Eurosceptics cried victory early Friday after Britain voted to leave the EU, demanding referendums in their own countries and sharpening concerns about the future of European unity.
French far-right leader Marine Le Pen said on Friday there should be a similar referendum about EU membership in France after Britons voted to leave the 28-nation bloc.
"A victory for Freedom," Le Pen tweeted. "We now need the same referendum in France and in EU nations."
In the Netherlands, her ally Geert Wilders of the far-right PVV party also immediately called for a similar plebiscite.
Britons voted 52 percent to 48 percent on Thursday to leave the EU to take greater control of the country's economy and its borders. The decision has shocked global markets and sent the pound plummeting to the lowest level in 31 years.
In the Netherlands -- like France, one of the six founding members of the European community -- anti-Islam and anti-immigrant MP Geert Wilders also congratulated Britons on their "Independence Day."
"The Dutch people deserve a referendum as well. The Party for Freedom consequently demands a referendum on NExit, a Dutch EU exit," Wilders said in a statement.
Elections are not due in the Netherlands until 2017, but since last year polls have consistently shown support for the Freedom Party (PVV) climbing on the back of the migration crisis.
Wilders vowed that if he becomes prime minister next year "there will be a referendum in the Netherlands on leaving the European Union as well. Let the Dutch people decide."
In a separate Tweet using the hashtag #ByeByeEU, Wilders added: "Hooray for the Brits! Now it's our turn." He told Dutch broadcaster NOS he wanted to see a referendum in his country "as soon as possible."
Denmark's populist anti-immigration party called on Friday for a referendum on the country's membership of the European Union following Britain's decision to leave, but the prime minister rejected such a possibility.
The Danish People's Party (DF), an ally of the right-leaning government, said it wanted a referendum about continued membership once Britain has negotiated the terms for its future cooperation with the union.
"I believe that the Danes obviously should have a referendum on whether we want to follow Britain or keep things the way we have it now," DF party leader Kristian Thulesen Dahl told broadcaster DR.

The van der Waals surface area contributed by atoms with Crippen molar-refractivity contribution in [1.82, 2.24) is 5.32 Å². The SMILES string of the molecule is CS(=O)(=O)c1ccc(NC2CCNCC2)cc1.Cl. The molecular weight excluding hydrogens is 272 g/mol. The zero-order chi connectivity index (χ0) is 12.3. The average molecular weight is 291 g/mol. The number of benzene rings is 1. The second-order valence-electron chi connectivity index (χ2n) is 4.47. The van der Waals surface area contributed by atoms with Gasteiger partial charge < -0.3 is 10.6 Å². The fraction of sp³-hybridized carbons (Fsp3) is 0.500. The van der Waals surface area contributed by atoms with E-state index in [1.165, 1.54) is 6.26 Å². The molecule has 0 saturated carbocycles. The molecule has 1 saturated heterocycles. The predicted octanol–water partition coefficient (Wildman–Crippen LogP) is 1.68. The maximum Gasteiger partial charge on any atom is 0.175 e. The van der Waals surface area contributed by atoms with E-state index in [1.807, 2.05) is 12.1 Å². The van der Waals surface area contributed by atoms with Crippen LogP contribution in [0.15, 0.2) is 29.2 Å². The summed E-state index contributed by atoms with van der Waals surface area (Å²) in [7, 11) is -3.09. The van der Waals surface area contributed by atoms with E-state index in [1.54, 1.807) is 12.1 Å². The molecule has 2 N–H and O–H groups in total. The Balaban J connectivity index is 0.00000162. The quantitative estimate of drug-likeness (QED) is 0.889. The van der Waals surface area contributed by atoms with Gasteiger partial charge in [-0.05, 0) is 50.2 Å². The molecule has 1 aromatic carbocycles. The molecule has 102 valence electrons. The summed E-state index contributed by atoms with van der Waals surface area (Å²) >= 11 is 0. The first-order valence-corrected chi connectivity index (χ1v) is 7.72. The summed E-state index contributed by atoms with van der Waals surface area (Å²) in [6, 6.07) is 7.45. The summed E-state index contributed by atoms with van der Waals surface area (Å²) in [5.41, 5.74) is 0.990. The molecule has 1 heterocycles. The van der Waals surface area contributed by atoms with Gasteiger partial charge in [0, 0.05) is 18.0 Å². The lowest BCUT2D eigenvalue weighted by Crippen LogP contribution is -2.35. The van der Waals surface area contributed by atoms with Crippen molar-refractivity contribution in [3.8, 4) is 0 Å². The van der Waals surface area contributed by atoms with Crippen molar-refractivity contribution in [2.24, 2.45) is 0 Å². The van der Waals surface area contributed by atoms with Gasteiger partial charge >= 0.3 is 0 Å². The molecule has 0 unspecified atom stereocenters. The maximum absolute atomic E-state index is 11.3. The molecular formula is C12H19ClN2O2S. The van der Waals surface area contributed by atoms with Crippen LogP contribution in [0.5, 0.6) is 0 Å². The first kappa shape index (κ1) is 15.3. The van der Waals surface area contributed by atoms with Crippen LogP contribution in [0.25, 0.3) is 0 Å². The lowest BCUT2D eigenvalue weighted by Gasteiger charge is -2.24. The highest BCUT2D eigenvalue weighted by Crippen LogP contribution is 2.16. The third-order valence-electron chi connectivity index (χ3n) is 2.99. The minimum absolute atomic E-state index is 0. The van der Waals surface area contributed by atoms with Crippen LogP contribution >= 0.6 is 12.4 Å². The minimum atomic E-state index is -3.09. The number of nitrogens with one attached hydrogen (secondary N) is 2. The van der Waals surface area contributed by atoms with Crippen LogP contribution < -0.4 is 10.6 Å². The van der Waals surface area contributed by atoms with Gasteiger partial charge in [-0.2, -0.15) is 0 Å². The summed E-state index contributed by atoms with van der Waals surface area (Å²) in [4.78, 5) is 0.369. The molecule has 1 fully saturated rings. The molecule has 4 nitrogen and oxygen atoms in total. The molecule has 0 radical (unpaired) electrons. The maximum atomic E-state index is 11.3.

The DF is not in government but is one of three parties supporting the one-party administration. In total, the four parties have only one seat more than the opposition bloc. The DF holds 37 seats in the 179-seat parliament.
Its call for a popular vote was echoed by the head of the left-wing Red-Green Alliance. Those two parties hold 51 seats, while the minority government holds just 34 seats and depends on other parties to pass laws.
Prime Minister Lars Lokke Rasmussen rejected the calls, but acknowledged that the British vote raised the possibility of a "slimmer EU".
"We belong in the EU," Rasmussen told a news conference. "I do not foresee that there will be a situation in the foreseeable future where we need to take a break with that".
An opinion poll this week showed 59 percent of Danes would be against holding a referendum similar to the British on EU membership, while 33 percent were for a vote.
Meanwhile, the European Union must reform itself, but is still key to Italy's destiny, Italian Prime Minister Matteo Renzi said as he reacted to the Brexit vote.
"We have to change it to make it more human and more just. But Europe is our home, it is our future," Renzi says on Twitter and Facebook.
Former vice presidential candidate and US right-wing public figure Sarah Palin said she is "happy Brexit prevails."
In a post on Facebook, Palin said that the vote outcome is a sign of Britain's "choosing independence from global special interests and affirming status that controls its own borders and protects its own people."